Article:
Some newer TVs like the 510, 610, and 710 from Pioneer also perform 3-2 pulldown. Would going for a progressive DVD player still offer improved picture quality? You bet!
TVs with line doublers (more correctly called de-interlacing) built-in must convert the incoming video signal to digital, perform the de-interlacing, then convert it back to analog. The quality of all parts may not be as good as they could (and from what we have seen are not!)
When 3-2 pulldown is being performed, the algorithms are looking for a duplicate field that is repeated. In the analog world, noise in the image will make two identical fields appear to be different (this makes it harder for the de-interlacer). A progressive DVD player is performing the de-interlacing without the fields every being in analog form. Those two duplicate fields are 100% identical bit-for-bit. It makes its job a lot easier. When one of the new DTVs receives a progressive signal, it should bypass the A/D stage so you are getting a very clean signal.
The upgrades policy of Mitsubishi is a marketing strategy, and it is genius. They have probably started making the circuits with boards that can easily be unplugged and replaced. Maybe some EPROMs in there too. However, even they probably don't know exactly what advances are coming.
Q I purchased a Yamaha DSP-A1 two years ago. Unfortunately, it did not come with component video in/out. With the newer DVDs and Hi-Def TV using the component video connections, I'm wondering if there is any way to upgrade the unit. My main reason for wanting to use the DSP-A1 as a pass through is for the on-screen menus. It is rather difficult to see the display on the DSP A1 sitting on the couch.
A Sorry, there is no way to upgrade your DSP-A1. Many receivers don't have the bandwidth to properly handle the component signal anyway.
You may wish to just set up a second input on your TV and use the coax or S-Video output of your DVD player for this input. This way, if you must look at an onscreen display, you can temporarily switch to that input, make your changes, then switch back to the component input.
Q I have pre-ordered a Sony Playstation 2 that I am planning to hook up to my home theater system. What interested me about the Playstation 2 was its DVD compatibility and digital output, which will allow the pass through of both DD and DTS. As an audio nut, I am FAR more interested in the sound quality of the games than the graphics. What intrigues me even more is the ability to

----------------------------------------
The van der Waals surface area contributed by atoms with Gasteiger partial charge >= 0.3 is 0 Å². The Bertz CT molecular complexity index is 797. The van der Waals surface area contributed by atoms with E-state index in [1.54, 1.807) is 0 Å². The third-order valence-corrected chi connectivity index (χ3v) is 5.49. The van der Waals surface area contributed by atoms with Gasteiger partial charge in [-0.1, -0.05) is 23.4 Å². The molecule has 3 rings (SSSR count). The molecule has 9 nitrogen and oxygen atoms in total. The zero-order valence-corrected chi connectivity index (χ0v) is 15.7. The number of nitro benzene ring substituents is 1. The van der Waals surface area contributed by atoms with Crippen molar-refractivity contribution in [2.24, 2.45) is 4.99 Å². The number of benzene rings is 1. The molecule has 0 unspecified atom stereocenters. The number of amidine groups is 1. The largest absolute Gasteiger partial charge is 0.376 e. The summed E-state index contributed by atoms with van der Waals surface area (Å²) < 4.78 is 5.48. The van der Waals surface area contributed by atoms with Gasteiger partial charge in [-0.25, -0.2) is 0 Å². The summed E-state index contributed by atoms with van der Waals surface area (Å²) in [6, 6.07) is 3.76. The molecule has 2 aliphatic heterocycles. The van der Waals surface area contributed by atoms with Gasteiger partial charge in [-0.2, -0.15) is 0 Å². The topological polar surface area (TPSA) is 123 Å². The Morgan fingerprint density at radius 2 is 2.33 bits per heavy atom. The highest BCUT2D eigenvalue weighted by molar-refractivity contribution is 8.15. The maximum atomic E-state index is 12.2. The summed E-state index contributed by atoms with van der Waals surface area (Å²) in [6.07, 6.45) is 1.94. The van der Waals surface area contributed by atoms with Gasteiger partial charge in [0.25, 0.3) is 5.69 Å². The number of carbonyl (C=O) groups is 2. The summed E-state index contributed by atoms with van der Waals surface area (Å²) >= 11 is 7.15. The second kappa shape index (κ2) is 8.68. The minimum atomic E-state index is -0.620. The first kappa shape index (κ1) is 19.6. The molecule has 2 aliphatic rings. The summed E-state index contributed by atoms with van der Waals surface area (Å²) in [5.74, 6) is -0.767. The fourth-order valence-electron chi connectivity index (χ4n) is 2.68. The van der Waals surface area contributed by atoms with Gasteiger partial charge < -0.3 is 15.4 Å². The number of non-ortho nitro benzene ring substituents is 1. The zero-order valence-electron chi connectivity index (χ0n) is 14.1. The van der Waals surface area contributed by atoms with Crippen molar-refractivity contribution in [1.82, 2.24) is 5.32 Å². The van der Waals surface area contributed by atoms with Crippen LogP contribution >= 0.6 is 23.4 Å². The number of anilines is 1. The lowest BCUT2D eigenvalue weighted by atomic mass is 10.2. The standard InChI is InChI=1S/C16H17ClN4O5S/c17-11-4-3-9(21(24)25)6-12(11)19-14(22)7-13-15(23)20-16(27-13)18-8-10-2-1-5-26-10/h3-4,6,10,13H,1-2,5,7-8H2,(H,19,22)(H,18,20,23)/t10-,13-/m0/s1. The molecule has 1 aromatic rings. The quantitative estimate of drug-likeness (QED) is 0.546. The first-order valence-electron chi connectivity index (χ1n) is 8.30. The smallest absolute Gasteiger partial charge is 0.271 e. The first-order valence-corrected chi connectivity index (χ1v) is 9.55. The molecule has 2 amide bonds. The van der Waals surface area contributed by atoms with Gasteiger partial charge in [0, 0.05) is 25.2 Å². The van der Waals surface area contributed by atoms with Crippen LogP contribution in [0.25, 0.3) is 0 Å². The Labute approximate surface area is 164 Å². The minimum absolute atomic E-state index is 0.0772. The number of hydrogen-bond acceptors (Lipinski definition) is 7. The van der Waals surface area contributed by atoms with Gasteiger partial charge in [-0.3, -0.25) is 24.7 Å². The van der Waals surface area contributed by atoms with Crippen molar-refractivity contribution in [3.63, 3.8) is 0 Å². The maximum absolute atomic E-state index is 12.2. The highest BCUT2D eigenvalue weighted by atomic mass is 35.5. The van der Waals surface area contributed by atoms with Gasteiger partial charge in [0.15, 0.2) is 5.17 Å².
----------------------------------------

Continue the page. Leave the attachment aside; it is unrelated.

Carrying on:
have a video game programmed with 5.1 surround sound. My question is this: Sony's spec sheets state that the Playstation 2 only has an optical digital output. I have a B&K preamp (with built in decoding), but it only has coaxial digital connections. Is there a product/adapter that can convert the signal from the optical output of the Playstation 2 into the coaxial format I need for input into my preamp? The sound is the main reason I ordered the Playstation 2, and I would hate to be let down because Sony only gave it an optical digital output. I am certainly not going to replace a $2,000 preamp over it. Aren't coaxial digital connections far more common? Why would Sony include the less popular format if it were not planning on including BOTH formats??
A The coax output is called S/PDIF. The S stands for Sony. All of the Sony DSS receivers also only include the optical (called Toslink) digital output. I imagine they consider the market to be very small and not worth the inclusion of a coax output. Yes, there are boxes that will convert optical to coax and coax to optical. Here are some links: http://www.edirol.com/music_equipment/roland_accessories/midimanco2.html http://www.hosatech.com/ODL.html http://store.yahoo.com/soundloft/co31.html http://www.midiguy.com/Namm/NamMman.html
Q I have had a Rotel 965 A/V Receiver for a while, and I have noticed that when I put in a DTS movie ("Saving Private Ryan") during the DTS Promo, the sound turns in to a static that spikes. But then the movie is fine after that. I am wondering if this is a common experience? And would I need a DTS ES decoder for a DTS ES DVD such as "T2 Ultimate Edition"? The same problem happens for the whole movie with that DVD.